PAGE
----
Managing wastewater is dirty work but someone has to do it, and there are increasing calls for manufacturing industries, including wastewater, to be brought back home.

The closure of factories offshore and interruption of supply chains has forced several manufacturing firms, from textiles to 3D printing, to come home temporarily.

But there are calls for moves to be more permanent and Phil Hodgson, the CEO of Calix (ASX:CXL), one small cap in the wastewater management business (among other sustainable infrastructure solutions), is one advocate.

But he says the industry needs the government’s help to make it happen.

Hodgson pointed to a Department of Defence report completed last year but only obtained by the ABC this month under Freedom of Information Laws.

It warned Australia and its supply chain was unprepared for a so-called “black swan” event. Most chillingly in hindsight, it warned a pandemic from Asia was a likely threat.


Sewers would quickly feel a supply chain breakdown

While the overriding message was that Australia had to be alert, one warning stuck out for Hodgson.

“What struck me is that within one week of a supply disruption to this country, we would not be able to produce sanitised water or treat wastewater properly,” he told Stockhead.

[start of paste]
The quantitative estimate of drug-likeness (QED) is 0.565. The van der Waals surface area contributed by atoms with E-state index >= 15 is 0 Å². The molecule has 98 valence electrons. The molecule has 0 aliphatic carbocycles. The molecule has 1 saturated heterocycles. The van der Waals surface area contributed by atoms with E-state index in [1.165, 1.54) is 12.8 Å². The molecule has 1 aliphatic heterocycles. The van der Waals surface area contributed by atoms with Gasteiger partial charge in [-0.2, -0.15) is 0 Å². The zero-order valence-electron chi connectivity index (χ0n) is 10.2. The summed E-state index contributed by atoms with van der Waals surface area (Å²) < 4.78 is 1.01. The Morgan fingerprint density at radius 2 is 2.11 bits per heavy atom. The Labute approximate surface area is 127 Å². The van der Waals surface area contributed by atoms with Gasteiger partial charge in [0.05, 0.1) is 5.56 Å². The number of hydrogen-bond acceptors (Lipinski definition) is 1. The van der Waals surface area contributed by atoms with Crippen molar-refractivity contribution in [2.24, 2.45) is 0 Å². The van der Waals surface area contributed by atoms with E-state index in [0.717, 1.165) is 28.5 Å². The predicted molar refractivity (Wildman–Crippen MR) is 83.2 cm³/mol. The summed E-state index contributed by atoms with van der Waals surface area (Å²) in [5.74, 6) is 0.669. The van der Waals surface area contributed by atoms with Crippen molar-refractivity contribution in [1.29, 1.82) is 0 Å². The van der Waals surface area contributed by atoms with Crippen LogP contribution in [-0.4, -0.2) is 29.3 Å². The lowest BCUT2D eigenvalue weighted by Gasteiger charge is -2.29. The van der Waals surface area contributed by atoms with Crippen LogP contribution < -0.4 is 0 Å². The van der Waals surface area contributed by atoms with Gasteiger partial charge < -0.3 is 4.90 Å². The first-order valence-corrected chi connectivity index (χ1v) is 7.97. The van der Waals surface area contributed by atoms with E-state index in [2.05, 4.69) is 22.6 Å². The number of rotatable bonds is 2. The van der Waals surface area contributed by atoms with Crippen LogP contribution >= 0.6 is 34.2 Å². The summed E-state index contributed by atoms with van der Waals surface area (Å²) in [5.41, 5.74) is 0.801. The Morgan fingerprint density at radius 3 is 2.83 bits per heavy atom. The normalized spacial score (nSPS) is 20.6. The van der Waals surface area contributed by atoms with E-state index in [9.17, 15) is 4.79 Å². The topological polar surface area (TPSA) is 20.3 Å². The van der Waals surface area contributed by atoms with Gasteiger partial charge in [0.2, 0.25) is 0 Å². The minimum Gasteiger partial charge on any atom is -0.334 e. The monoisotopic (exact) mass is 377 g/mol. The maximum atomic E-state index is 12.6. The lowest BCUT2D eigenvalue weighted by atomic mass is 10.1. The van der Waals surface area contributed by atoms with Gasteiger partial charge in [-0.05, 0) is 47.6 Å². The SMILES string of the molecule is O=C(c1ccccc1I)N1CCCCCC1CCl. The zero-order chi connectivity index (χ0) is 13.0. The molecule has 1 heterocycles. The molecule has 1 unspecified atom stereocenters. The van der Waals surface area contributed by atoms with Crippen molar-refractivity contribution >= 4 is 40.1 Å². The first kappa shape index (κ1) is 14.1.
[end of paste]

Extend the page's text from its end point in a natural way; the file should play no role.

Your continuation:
“With Calix being in the wastewater business that struck a chord, hence we need to look at supporting our local industry to have the capacity to step up.”

Hodgson suggested the government consider a minimum local content when conducting tenders. He declined to give a precise figure, saying only that it should be enough to ensure Australia had enough to get by.


Market sets the price, the government should ensure there’s enough

The Morrison government has provided support measures such as JobKeeper. But otherwise it has been reluctant to structurally intervene in free markets.

For instance, it ignored calls to prevent Virgin Australia (ASX:VAH) falling into administration.

Yet, Hodgson thinks critical industries should be a different kettle of fish.

“If [businesses] are so exposed that in the week supply chains broke down there’s not enough local content, the government needs to think about that when they go sourcing chemicals,” he said.

“The free market settles reasonable price to pay but you need to take into account other factors – is there enough content if it’s a critical industry?

“In the post-COVID world we need to take into account more than just the price.

“We need to ask what is essential and what do we need to make sure there is a sufficient local industry.”